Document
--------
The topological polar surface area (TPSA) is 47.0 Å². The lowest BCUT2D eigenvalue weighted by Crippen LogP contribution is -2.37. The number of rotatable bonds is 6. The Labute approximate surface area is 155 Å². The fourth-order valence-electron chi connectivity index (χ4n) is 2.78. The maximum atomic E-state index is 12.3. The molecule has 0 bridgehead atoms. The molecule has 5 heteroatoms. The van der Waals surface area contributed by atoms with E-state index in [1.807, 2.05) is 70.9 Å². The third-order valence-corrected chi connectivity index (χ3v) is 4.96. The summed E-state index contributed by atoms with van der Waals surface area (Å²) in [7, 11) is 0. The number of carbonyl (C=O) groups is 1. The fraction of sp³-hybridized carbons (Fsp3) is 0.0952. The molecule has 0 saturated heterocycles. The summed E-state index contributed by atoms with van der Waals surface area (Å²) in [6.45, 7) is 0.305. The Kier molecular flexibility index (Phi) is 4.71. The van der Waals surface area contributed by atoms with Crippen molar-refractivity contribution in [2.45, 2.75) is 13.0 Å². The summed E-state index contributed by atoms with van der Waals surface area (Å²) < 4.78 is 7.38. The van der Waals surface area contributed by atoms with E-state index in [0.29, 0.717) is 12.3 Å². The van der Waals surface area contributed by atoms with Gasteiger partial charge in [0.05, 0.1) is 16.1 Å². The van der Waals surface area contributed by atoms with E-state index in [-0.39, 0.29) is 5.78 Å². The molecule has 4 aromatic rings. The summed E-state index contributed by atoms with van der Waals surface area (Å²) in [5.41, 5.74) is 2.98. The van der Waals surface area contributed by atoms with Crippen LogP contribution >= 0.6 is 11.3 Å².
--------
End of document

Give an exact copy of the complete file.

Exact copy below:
The topological polar surface area (TPSA) is 47.0 Å². The lowest BCUT2D eigenvalue weighted by Crippen LogP contribution is -2.37. The number of rotatable bonds is 6. The Labute approximate surface area is 155 Å². The fourth-order valence-electron chi connectivity index (χ4n) is 2.78. The maximum atomic E-state index is 12.3. The molecule has 0 bridgehead atoms. The molecule has 5 heteroatoms. The van der Waals surface area contributed by atoms with E-state index in [1.807, 2.05) is 70.9 Å². The third-order valence-corrected chi connectivity index (χ3v) is 4.96. The summed E-state index contributed by atoms with van der Waals surface area (Å²) in [7, 11) is 0. The number of carbonyl (C=O) groups is 1. The fraction of sp³-hybridized carbons (Fsp3) is 0.0952. The molecule has 0 saturated heterocycles. The summed E-state index contributed by atoms with van der Waals surface area (Å²) in [6.45, 7) is 0.305. The Kier molecular flexibility index (Phi) is 4.71. The van der Waals surface area contributed by atoms with Crippen molar-refractivity contribution in [2.45, 2.75) is 13.0 Å². The summed E-state index contributed by atoms with van der Waals surface area (Å²) < 4.78 is 7.38. The van der Waals surface area contributed by atoms with E-state index in [0.29, 0.717) is 12.3 Å². The van der Waals surface area contributed by atoms with Gasteiger partial charge in [0.05, 0.1) is 16.1 Å². The van der Waals surface area contributed by atoms with E-state index in [-0.39, 0.29) is 5.78 Å². The molecule has 4 aromatic rings. The summed E-state index contributed by atoms with van der Waals surface area (Å²) in [5.41, 5.74) is 2.98. The van der Waals surface area contributed by atoms with Crippen LogP contribution >= 0.6 is 11.3 Å².